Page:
How to Crack the Kids' Music Market

How This App Is Changing Music Discovery for Families

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Courtesy of Spotify

With a library of roughly 8,000 kid-appropriate tracks and stories, Spotify Kids aims to give parents peace of mind while introducing the platform to a whole new generation of listeners.

Lately, when a certain subset of Spotify users opens up the streaming service, it is greeted by a little pink monster with star-shaped sunglasses, blue hair and a toothy grin. Or maybe it’s a green ball of fuzz with gold hoops and a high ponytail. As users scroll, it’s clear these characters are not alone — look, there’s Elsa, Elmo and even Ed Sheeran.

This isn’t the latest redesign — it’s Spotify Kids, a stand-alone app that launched in Ireland last October and has since rolled out in most countries around the world, with recent expansions into the United States, Canada and France in late March. While the app, still in beta, is free to download, listeners must be enrolled in the Spotify Premium Family plan ($14.99 a month) to access its programming — a way to incentivize parents to sign up for a paid subscription while introducing the platform to a whole new generation of listeners.

“There’s audio everywhere, and kids can’t get enough,” says Alex Norström, Spotify’s chief premium business officer. “But all of these audio experiences were built with adults in mind, which means they’re not easy for kids to navigate, they’re not very much fun to use, and they aren’t traditionally designed for impressionable young minds.”

The app is becoming widely available at a time when many parents, adjusting to life under stay-at-home orders, probably find themselves in need of both distractions and educational tools. According to an insight report by Nielsen Music/MRC Data on consumer behavior amid the coronavirus outbreak, 24% of music consumers have purchased new streaming service memberships as they spend more time at home, with 79% of those consumers intending to keep those memberships even after lockdowns are lifted. (Though Norström describes an increase in streams of kids- and family-oriented music during the week of March 19-25, Spotify declined to share numbers about Spotify Kids’ growth or performance.)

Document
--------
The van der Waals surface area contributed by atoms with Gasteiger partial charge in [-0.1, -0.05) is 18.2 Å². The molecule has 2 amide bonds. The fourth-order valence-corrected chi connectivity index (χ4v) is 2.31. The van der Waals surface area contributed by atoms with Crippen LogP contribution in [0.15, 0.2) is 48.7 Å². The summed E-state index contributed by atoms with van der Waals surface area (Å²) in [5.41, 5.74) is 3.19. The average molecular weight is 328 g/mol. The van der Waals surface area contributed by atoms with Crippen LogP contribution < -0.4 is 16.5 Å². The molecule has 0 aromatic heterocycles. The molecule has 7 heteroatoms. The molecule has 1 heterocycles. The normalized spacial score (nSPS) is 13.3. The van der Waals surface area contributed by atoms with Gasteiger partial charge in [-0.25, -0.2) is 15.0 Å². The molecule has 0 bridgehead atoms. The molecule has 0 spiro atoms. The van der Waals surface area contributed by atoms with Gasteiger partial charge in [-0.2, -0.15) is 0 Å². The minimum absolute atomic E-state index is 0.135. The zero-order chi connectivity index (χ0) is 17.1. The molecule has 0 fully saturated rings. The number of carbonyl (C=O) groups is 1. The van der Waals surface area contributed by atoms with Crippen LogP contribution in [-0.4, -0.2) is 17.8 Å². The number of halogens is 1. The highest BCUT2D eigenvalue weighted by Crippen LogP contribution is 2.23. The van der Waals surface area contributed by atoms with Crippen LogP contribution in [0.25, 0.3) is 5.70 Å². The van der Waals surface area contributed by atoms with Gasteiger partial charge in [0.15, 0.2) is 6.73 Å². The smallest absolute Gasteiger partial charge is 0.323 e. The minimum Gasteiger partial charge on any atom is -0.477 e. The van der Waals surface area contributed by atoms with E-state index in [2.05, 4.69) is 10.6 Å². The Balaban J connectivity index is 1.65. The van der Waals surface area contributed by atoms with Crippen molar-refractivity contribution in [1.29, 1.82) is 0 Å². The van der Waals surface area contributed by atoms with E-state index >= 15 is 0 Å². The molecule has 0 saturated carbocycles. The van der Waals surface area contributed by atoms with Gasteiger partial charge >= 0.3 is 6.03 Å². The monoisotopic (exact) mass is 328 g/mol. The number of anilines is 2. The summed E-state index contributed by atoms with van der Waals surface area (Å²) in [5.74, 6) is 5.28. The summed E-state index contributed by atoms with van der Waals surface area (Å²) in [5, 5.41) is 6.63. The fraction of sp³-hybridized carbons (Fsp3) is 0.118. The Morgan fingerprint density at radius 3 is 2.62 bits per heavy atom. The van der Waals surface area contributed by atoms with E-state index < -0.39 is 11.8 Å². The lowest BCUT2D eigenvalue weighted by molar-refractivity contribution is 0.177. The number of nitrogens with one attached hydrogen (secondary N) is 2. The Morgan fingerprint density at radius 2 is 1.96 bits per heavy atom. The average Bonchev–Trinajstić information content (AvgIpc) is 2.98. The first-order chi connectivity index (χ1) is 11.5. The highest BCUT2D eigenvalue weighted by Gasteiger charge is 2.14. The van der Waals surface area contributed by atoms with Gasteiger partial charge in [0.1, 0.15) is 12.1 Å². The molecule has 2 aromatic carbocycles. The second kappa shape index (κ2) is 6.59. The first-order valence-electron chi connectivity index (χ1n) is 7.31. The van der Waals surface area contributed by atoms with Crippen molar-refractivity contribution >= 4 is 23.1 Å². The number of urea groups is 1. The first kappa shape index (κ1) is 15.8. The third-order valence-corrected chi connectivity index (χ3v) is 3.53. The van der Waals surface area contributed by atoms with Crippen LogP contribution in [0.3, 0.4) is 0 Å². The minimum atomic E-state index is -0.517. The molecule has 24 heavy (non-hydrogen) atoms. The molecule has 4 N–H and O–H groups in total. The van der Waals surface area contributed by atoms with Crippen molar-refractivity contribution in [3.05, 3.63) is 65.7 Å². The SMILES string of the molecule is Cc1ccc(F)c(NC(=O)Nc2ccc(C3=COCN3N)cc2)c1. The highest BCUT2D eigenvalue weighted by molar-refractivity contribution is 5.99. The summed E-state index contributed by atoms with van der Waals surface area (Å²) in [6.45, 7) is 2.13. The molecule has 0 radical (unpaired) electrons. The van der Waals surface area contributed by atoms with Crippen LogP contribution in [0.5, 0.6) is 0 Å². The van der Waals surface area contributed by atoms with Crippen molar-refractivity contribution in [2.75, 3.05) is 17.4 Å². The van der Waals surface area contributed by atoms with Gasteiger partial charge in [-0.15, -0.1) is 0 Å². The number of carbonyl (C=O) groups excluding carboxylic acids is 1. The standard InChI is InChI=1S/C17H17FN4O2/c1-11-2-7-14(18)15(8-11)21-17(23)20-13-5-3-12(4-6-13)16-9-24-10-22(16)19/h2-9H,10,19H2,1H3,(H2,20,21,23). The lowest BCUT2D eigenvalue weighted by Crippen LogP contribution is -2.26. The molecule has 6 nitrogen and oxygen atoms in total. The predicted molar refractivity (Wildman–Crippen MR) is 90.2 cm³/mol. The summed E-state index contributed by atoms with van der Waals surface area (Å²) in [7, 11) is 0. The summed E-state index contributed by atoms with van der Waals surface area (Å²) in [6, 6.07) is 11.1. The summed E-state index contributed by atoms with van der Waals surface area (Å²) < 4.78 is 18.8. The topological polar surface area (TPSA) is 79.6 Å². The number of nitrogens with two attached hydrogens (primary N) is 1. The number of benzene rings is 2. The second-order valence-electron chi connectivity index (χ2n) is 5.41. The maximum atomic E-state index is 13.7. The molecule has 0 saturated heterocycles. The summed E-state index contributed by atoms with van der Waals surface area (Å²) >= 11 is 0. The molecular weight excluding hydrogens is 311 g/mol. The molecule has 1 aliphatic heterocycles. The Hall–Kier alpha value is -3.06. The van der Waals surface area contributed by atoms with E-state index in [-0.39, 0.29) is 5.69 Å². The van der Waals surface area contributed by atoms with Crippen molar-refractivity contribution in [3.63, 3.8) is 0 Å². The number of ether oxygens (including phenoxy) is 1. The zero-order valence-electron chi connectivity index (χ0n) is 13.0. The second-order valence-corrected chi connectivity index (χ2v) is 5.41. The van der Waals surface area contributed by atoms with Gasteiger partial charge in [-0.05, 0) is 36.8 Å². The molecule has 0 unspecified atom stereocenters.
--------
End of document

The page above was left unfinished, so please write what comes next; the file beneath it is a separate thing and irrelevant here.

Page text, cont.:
Before the stand-alone app, the streaming service offered children-focused content in the “Kids & Family” playlist tab on Spotify’s main browsing page. Now, in addition to a library of roughly 8,000 kid-appropriate tracks and spoken-word stories, Spotify Kids has a completely different look to guide users toward their content of choice, with different colors, animation styles, characters and other visual cues. The Spotify Kids experience is divided into two pathways: one for younger kids (ages 0-6) and another for older kids (ages 5-12), with each iteration catering to the age group’s respective cognitive needs.

“Kids often get frustrated when they can’t find something they’re looking for, so we leaned in heavily to visuals over text,” says Norström, who notes that the company did extensive research into the consumer behavior of parents and children around the world while designing the app. “We found that for kids, they enjoyed having something that was ‘mine’ — my space, my music, my avatar and my favorites.”

Spotify Kids is tailored to different markets internationally — about half of the content on the app is localized to account for different genre and artist preferences in various countries. The content is also selected by people, not algorithms, with programming coming from partners such as Disney Music Group and Kidz Bop and Spotify’s own in-house curation team, whose members worked at companies such as Nickelodeon prior to their current roles. For them, making playlists means considering what makes young listeners different from older ones: Their attention spans are shorter, they process information differently, and — as many adults will recognize — they tend to listen to the same song over and over again and latch on to favorites.

“When you create a playlist for children you need to be very clear of the purpose you want the playlist to have,” explains Jenny Frisk, music programming lead, kids & family. “Should it be used as background when playing, for a birthday party or to make you sleep? This purpose must permeate the playlist all the way through to make sense to the child.”